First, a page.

I wish to put three alternative propositions to the Government. First, in any form of retaliation or sanctions we should be guided by the fact that if they are going to hurt anybody, they should be calculated to hurt the régime in Salisbury and not the people. Second, we should have due regard to our economic position, our balance of payments and the realities of the situation. Third, our efforts in the matter of sanctions—or of ending them—should not hinder a negotiated settlement. Those are the three propositions.

Are not those three conditions exactly, almost in his own words, what the right hon. Gentleman told the people of Gibraltar when he was last on the Rock, when they recently asked for retaliation against Spain? That, word for word, is what he told the people of Gibraltar— that the policies should hurt the Spanish Government, but not the Spanish people; that they should have due regard to our economic position, because we could not afford an economic fight with Spain over a moral issue; and, thirdly, that they should not stand in the way of a negotiated political settlement with Spain.

Perhaps we can be told tonight why one set of rules applies in one case, but not in the other. How many more months and years are we to go on with this sterile policy which is not getting us anywhere? Is the Secretary of State to come here again in one, two, three, or four years, if the Government are still in office, and tell us that all he has to say is that we must go on with the sanctions because we have nothing else? Is there no point at which the Government will realise that this policy has failed and review it fundamentally and from start to finish?

11.21 p.m.

Mr. Ivor Richard (Barons Court)

Like the hon. Member for Torquay (Sir F. Bennett), I have listened to and taken part in most of the debates on Rhodesia since the days of U.D.I. in 1965. Going back to those debates, it is distressing to see the movement in the views of the Conservative Party. I hope that the right hon. Member for Kinross and West Perthshire (Sir Alec Douglas-Home) will accept it from me that I say this with no great pleasure and that it is most distressing to men of good will on both sides of the House and outside it to see either of the two great parties of State giving in to its extremists. The Conservative Party has given in to its extremists, and the right hon. Gentleman was put up to try to justify an unjustifiable case.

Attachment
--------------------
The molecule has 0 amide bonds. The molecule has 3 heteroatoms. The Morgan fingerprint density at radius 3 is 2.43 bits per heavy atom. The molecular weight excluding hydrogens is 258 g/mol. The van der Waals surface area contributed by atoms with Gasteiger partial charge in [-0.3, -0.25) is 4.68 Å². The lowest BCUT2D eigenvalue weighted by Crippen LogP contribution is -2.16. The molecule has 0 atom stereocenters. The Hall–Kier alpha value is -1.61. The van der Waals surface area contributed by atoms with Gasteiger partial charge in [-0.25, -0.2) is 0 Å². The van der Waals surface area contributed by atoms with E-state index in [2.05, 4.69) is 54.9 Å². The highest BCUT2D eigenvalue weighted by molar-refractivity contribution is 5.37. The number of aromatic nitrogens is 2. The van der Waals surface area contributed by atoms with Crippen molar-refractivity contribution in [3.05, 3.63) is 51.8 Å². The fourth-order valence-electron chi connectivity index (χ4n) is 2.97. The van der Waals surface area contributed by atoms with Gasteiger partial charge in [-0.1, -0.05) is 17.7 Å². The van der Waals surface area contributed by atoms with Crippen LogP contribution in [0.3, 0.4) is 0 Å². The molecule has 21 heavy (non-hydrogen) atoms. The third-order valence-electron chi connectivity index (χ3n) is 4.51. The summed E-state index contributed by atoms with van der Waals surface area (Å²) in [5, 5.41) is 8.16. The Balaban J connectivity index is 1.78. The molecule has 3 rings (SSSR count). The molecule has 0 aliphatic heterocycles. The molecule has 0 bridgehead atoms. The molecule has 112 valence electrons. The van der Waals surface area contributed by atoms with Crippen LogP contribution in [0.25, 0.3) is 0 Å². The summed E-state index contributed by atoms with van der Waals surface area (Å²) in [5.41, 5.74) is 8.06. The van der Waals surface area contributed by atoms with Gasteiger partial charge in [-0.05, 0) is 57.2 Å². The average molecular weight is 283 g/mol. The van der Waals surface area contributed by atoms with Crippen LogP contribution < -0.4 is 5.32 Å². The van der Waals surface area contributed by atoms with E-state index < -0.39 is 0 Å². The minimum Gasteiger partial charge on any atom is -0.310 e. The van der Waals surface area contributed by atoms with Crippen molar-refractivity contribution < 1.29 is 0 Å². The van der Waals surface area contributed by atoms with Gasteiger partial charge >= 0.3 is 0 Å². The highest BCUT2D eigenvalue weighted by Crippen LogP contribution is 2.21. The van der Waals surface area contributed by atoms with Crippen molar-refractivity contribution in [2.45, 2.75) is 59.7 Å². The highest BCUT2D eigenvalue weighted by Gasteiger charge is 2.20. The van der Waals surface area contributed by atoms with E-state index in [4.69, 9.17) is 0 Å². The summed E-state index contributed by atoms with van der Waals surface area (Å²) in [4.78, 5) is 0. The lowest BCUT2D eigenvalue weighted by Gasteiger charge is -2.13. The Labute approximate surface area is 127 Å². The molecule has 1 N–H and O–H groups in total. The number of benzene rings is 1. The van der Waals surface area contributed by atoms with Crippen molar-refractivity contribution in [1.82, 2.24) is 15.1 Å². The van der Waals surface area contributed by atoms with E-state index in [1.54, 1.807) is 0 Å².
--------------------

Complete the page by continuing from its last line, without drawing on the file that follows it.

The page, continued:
What did we get from the right hon. Gentleman as opposed to what we have had from his so-called supporters? There has been no disavowal from the Conservative Front Bench of the whole policy of sanctions, nothing resembling what the hon. Member for Torquay has said, that they have been against sanctions since 1965, that the policy has totally failed and should be scrapped. We have had none of that exercise.

First, the right hon. Gentleman patted himself on the back for persuading the Government slightly to amend their policy on passports and, secondly, he shed a few crocodile tears about Zambia, and I found that extraordinarily distasteful. Thirdly, he said that, in view of the slight political change which has taken place in Salisbury, there should be a fresh attempt at negotiation.

That is what the Front Bench has said, but that is not what the back benchers have said and it is high time in the interests not only of the House of Commons, but of the country and the whole world, that the Conservative Party made crystal clear where it stands. Over the weekend, the right hon. Gentleman the Leader of the Opposition said, I believe, that the Conservative Party had to be led from the centre. Whether it has to be led from the left, from the centre, or from the right, it is time that it was led.

There are three simple questions which we all have to ask about this Order. The first is whether the general policy of sanctions which the House and the country have followed since U.D.I. is broadly right. At one stage, the Opposition Front Bench agreed that it was right and there was the famous debate about oil sanctions when the Opposition Front Bench supported the sanctions and when 30 or 40 of the Conservative Right wing went into one Lobby and some of its Left wing went into the other. Is that the position now? Does the Conservative Party still support the general policy of sanctions? Does it believe that the imposition of economic sanctions is the right way to deal with the whole Rhodesia problem?

Until this debate, I had always believed that that was the policy of the Conservative Party. Some of us on this side of the House who, in November, 1965, had the greatest misgivings about whether the policy of economic sanctions was right, nevertheless went along with it. Certainly, having gone along with it at that time, when three years later it looks as though it is now having some economic effect in Rhodesia, this is not the time to go back on it.